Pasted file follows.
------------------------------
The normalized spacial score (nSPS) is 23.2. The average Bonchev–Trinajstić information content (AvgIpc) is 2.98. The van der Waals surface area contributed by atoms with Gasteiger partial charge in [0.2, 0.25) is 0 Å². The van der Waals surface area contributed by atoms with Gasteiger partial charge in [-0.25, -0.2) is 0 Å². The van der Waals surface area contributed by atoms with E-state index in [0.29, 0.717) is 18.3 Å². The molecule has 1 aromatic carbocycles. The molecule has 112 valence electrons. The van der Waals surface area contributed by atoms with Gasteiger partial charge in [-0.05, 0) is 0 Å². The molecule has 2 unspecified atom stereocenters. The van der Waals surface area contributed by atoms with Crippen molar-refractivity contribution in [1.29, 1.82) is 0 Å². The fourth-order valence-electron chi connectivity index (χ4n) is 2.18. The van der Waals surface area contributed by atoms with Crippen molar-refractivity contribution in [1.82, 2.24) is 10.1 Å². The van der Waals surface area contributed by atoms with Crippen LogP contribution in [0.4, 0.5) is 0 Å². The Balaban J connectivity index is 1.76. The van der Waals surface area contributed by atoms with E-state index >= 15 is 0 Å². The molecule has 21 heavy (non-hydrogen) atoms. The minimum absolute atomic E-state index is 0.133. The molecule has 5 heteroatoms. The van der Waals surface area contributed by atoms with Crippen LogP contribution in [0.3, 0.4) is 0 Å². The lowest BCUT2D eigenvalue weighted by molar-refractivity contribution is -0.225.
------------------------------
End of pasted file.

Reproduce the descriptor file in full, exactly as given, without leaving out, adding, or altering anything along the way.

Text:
The normalized spacial score (nSPS) is 23.2. The average Bonchev–Trinajstić information content (AvgIpc) is 2.98. The van der Waals surface area contributed by atoms with Gasteiger partial charge in [0.2, 0.25) is 0 Å². The van der Waals surface area contributed by atoms with Gasteiger partial charge in [-0.25, -0.2) is 0 Å². The van der Waals surface area contributed by atoms with E-state index in [0.29, 0.717) is 18.3 Å². The molecule has 1 aromatic carbocycles. The molecule has 112 valence electrons. The van der Waals surface area contributed by atoms with Gasteiger partial charge in [-0.05, 0) is 0 Å². The molecule has 2 unspecified atom stereocenters. The van der Waals surface area contributed by atoms with Crippen molar-refractivity contribution in [1.29, 1.82) is 0 Å². The fourth-order valence-electron chi connectivity index (χ4n) is 2.18. The van der Waals surface area contributed by atoms with Crippen molar-refractivity contribution in [1.82, 2.24) is 10.1 Å². The van der Waals surface area contributed by atoms with Crippen LogP contribution in [0.4, 0.5) is 0 Å². The Balaban J connectivity index is 1.76. The van der Waals surface area contributed by atoms with E-state index >= 15 is 0 Å². The molecule has 21 heavy (non-hydrogen) atoms. The minimum absolute atomic E-state index is 0.133. The molecule has 5 heteroatoms. The van der Waals surface area contributed by atoms with Crippen LogP contribution in [0.3, 0.4) is 0 Å². The lowest BCUT2D eigenvalue weighted by molar-refractivity contribution is -0.225.